Remarks. Examination of the holotype (labeled NTT7213130 in Shen & Ting 1972, now labeled NTUM 01329) and non-type comparison material revealed that S. formosa ZBK is distinct from other WNP squatinids through four characters (Fig 2). First, S. formosa ZBK possesses a lobed caudal fin, especially in the dorsal lobe, and has a more curved postventral caudal margin. Second, S. formosa ZBK has lobed dorsal fins with a curvilinear anterior margin. Third, the pelvic girdle distance in S. formosa ZBK is more narrow than other WNP squatinids, at 1.4 or less the head length (where both measurements are standardized by total length). Fourth, S. formosa ZBK has an upper lip arch which is semicircular in shape, where the upper lip arch height is greater than 1.5% of the total length.
Comparison of the three S. formosa ZBK paratypes (originally labeled as NTU7041631, NTU7041632, NTU7222433 in Shen and Ting 1972; now labeled as NTUM 01327(x2) and NTUM01328) with the holotype reveals differences among these four characters (Table 2). The paratypes possess angular caudal fins without curved postventral caudal margins, angular dorsal fins with straight anterior margins, a wider pelvic girdle distance, and upper lip arches which are more semi-oval in shape (Fig 3A-C). Therefore, our contention is that these paratypes of S. formosa ZBK are, in fact, a different species. Furthermore, these characters are most consistent with the S. nebulosa ZBK comparison material we examined.
An apparent change in designation of one of the paratypes for unknown reasons has also added to the confusion in the type series. At present, one of the paratypes (NTUM 01328) has been designated as the holotype, and the true holotype (NTUM 01329) now has a question mark on its catalogue card next to its holotype designation, as documented by the junior author (DAE) who examined the type material of S. formosa ZBK in May 1988 and again in May 2005. However, comparison of the type material with photos of the holotype within the original species description (Shen & Ting, 1972) confirms that the NTUM 01329 specimen is the actual holotype.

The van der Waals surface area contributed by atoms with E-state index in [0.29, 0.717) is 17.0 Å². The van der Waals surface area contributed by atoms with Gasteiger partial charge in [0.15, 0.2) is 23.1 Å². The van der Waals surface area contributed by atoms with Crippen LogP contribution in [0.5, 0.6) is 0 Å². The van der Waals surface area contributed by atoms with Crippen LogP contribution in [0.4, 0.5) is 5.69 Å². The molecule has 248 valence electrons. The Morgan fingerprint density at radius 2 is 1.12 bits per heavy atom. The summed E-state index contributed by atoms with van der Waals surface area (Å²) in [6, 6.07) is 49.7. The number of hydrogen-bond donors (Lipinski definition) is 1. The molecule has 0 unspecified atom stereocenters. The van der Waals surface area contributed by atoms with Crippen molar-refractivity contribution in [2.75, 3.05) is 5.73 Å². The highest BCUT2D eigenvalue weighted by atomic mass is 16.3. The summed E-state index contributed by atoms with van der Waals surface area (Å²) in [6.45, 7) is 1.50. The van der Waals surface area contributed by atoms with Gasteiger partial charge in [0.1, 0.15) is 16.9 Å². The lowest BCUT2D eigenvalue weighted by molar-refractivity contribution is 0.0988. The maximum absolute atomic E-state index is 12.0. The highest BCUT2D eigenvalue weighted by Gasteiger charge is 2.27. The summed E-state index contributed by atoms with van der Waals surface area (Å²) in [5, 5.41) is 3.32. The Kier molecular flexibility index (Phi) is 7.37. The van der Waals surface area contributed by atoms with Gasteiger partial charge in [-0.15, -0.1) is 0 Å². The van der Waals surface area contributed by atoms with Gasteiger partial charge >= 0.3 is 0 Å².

A squatinid reported from the Philippines as S. formosa ZBK (Compagno et al., 2005b) is also not likely this species. Examination of photographs of the Philippines specimen, provided by L.J.V. Compagno, revealed several characters inconsistent with S. formosa ZBK . These characters include pelvic fins which do not reach the first dorsal base, a wider pelvic girdle, a more shallow upper lip arch and distinctly different coloration than observed in S. formosa ZBK . Therefore, the Philippines specimen most likely represents a different, possibly undescribed, squatinid species from true S. formosa ZBK .
Material Examined. Type material: Holotype S. formosa ZBK : NTT7213130 (now labeled as NTUM 01329), immature female, Tung-Kang, Pingtung, Taiwan, 31 Jan 1972, identified by S.C. Shen. Paratypes S. formosa ZBK : NTU7222433 (now labeled as NTUM 01327) , and NTU7041632 (now labeled as NTUM 1327), caught 3 km off the coast of Tahsi, Taiwan (24°56.5’N, 121°53.0’E) in single trawling net at 100-120 fathoms, 16 Apr 1970, collected by W.H. Ting, identified by S.C. Shen ; NTU7041632 (now labeled as NTUM 01328), immature female, Tahsi, Taiwan, 24 Feb 1972, collected by W.H. Ting, identified by S.C. Shen .
Comparative material: DAE 881805, immature male, Tahsi, Taiwan, May 1988, collected by David A. Ebert ; DAE 052105, immature male, Tahsi, Taiwan, May 2005, collected by David A. Ebert ; DAE 052305-2, immature female, Tahsi, Taiwan, May 2005, collected by David A. Ebert .